Tuesday, October 28, 2008

Doctors Lack Smoking Cessation Training

Here's a new story I found yesterday at Forbes.com (click the headline above for the full story). This is no surprise. Doctors have been trained to do many things with a high degree of skill, but helping people quit smoking is not one of them.

"It found that 87 percent to 93 percent of doctors and other health-care workers receive less than five hours of training on tobacco dependence," says a study at the North Shore-LIJ Health System Center for Tobacco Control in Great Neck, N.Y.

This is especially important to recognize, as many people put the utmost faith and trust in their doctors when it comes to anything related to their health. As for their "training," the less than five hours could be anything from 0.0 hours up to 4.99. It means that many of them receive absolutely no training at all.

"They surveyed 322 prescribers (physicians, nurse practitioners, or physician assistants) and 278 nonprescribers (pharmacists, registered nurses, social workers, counselors, respiratory therapists, and students)."

The best luck a person will likely have in seeking assistance from one's doctor is that he will prescribe a form of nicotine replacement like the patch, gum or lozenges... or perhaps he'll prescribe a drug like wellbutrin.

This is what doctors are trained to do.

To their credit, many doctors continually recommend that their patients quit smoking, lose weight and exercise more. The understand that taking a proactive approach is the most effective way to stay healthy. "An apple a day," as the saying goes.

However, there's a big difference between making recommendations and actually teaching someone how to make such significant changes. I can recommend you go to the dentist, but I can't do the root canal myself. I'm not trained for it. Likewise, doctors can recommend you quit smoking, but they can't help you quit.

Many people lack faith in practitioners of alternative therapies because they lack the fancy credentials awarded by esteemed institutions. It's important to consider the background and training of anyone in whom you're going to place your trust, especially with regard to your health.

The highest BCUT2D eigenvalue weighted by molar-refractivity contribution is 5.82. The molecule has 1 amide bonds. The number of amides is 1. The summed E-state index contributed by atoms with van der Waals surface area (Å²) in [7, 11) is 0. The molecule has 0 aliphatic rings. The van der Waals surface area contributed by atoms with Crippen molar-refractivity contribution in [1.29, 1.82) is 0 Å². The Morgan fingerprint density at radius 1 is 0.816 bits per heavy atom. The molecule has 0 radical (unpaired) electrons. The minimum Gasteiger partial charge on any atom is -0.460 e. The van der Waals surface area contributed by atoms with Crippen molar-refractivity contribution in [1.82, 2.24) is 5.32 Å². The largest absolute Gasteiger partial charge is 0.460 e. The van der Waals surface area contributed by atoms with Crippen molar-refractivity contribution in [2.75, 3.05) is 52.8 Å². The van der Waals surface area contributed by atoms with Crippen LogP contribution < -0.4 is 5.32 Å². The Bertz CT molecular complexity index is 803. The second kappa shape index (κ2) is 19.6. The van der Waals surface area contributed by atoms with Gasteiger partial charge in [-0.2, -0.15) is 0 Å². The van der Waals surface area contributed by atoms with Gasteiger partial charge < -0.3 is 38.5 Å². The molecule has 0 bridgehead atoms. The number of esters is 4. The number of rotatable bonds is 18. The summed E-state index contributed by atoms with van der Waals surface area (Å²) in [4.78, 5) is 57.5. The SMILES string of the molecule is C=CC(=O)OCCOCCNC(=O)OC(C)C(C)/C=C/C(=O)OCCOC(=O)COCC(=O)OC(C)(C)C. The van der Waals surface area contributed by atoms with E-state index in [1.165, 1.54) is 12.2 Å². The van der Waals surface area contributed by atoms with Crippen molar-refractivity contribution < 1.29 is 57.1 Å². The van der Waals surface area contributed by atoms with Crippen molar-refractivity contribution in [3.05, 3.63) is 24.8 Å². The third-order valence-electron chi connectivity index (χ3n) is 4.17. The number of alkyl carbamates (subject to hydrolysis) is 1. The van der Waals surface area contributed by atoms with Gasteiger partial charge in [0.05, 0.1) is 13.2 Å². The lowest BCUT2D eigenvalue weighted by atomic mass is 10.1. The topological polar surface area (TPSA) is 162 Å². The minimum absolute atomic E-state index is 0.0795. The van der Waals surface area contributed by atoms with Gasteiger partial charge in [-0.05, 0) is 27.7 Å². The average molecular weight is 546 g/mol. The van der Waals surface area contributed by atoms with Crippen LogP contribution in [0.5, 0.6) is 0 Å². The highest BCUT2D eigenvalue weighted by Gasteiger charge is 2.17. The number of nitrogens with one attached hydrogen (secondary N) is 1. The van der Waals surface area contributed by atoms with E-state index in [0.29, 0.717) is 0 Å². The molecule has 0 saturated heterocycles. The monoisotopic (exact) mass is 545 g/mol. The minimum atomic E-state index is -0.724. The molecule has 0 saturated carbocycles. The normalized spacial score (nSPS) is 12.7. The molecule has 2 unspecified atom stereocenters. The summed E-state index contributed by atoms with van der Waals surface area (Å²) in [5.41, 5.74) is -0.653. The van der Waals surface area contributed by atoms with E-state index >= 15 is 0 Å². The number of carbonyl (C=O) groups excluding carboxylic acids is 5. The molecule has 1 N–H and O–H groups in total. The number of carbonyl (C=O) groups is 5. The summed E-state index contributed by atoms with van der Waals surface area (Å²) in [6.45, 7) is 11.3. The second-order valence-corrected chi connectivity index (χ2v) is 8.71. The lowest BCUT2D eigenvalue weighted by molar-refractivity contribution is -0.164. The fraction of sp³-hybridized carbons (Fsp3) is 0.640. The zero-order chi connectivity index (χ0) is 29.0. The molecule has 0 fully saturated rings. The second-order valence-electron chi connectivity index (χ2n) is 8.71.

However, it has been my experience that many people who have been stuck in one form of therapy or another for years (and years), whether with a psychiatrist, psychologist or other state-licensed counselor, have noticed little or no positive change.

After all of these "official" therapies fail, they call a hypnotherapist. Quite often, they notice benefits immediately -- actual changes in thought, feeling and behavior.

If you have a broken arm, see a doctor. If you have a toothache, see a dentist. If you want to stop smoking, lose weight or banish a phobia, see a hypnotherapist.

It's what we're trained to do.


Anonymous said...

Today is my last day as a smoker. I'm using the latest miracle drug for smoking cessation called Chantix . Instead of trying to wean me off nicotine, it makes my brain stop "appreciating" nicotine. The plan is that I start taking the pills a week before my target quit date, which I did, and I already noticed a difference. I've been smoking substantially fewer cigarettes each day. (I used to smoke almost exactly a pack a day.) http://www.chantixhome.com/

Sean Wheeler said...

The above comment is clearly an advertisement. Click the link and you'll immediately land on a website where you can purchase Chantix.

For those of you actually considering using Chantix, click this link to see the data linking the drug to more than 50 cases of suicide (as of November 2007).